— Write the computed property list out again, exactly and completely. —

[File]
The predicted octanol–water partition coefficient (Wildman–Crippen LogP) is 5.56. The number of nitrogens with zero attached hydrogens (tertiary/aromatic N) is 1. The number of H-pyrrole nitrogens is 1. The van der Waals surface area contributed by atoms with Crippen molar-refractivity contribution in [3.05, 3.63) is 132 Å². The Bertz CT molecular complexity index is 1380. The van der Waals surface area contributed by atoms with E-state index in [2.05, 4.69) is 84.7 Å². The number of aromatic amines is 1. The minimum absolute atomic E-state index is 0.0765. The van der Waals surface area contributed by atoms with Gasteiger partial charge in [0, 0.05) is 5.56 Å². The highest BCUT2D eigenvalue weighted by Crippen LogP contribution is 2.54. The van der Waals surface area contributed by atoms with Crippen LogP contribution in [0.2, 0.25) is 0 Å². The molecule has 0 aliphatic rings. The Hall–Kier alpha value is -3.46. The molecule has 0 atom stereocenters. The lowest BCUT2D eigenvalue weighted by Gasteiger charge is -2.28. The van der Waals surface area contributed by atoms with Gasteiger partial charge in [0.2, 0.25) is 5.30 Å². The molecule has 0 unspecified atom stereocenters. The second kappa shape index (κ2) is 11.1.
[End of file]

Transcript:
The predicted octanol–water partition coefficient (Wildman–Crippen LogP) is 5.56. The number of nitrogens with zero attached hydrogens (tertiary/aromatic N) is 1. The number of H-pyrrole nitrogens is 1. The van der Waals surface area contributed by atoms with Crippen molar-refractivity contribution in [3.05, 3.63) is 132 Å². The Bertz CT molecular complexity index is 1380. The van der Waals surface area contributed by atoms with E-state index in [2.05, 4.69) is 84.7 Å². The number of aromatic amines is 1. The minimum absolute atomic E-state index is 0.0765. The van der Waals surface area contributed by atoms with Gasteiger partial charge in [0, 0.05) is 5.56 Å². The highest BCUT2D eigenvalue weighted by Crippen LogP contribution is 2.54. The van der Waals surface area contributed by atoms with Crippen LogP contribution in [0.2, 0.25) is 0 Å². The molecule has 0 aliphatic rings. The Hall–Kier alpha value is -3.46. The molecule has 0 atom stereocenters. The lowest BCUT2D eigenvalue weighted by Gasteiger charge is -2.28. The van der Waals surface area contributed by atoms with Gasteiger partial charge in [0.2, 0.25) is 5.30 Å². The molecule has 0 unspecified atom stereocenters. The second kappa shape index (κ2) is 11.1.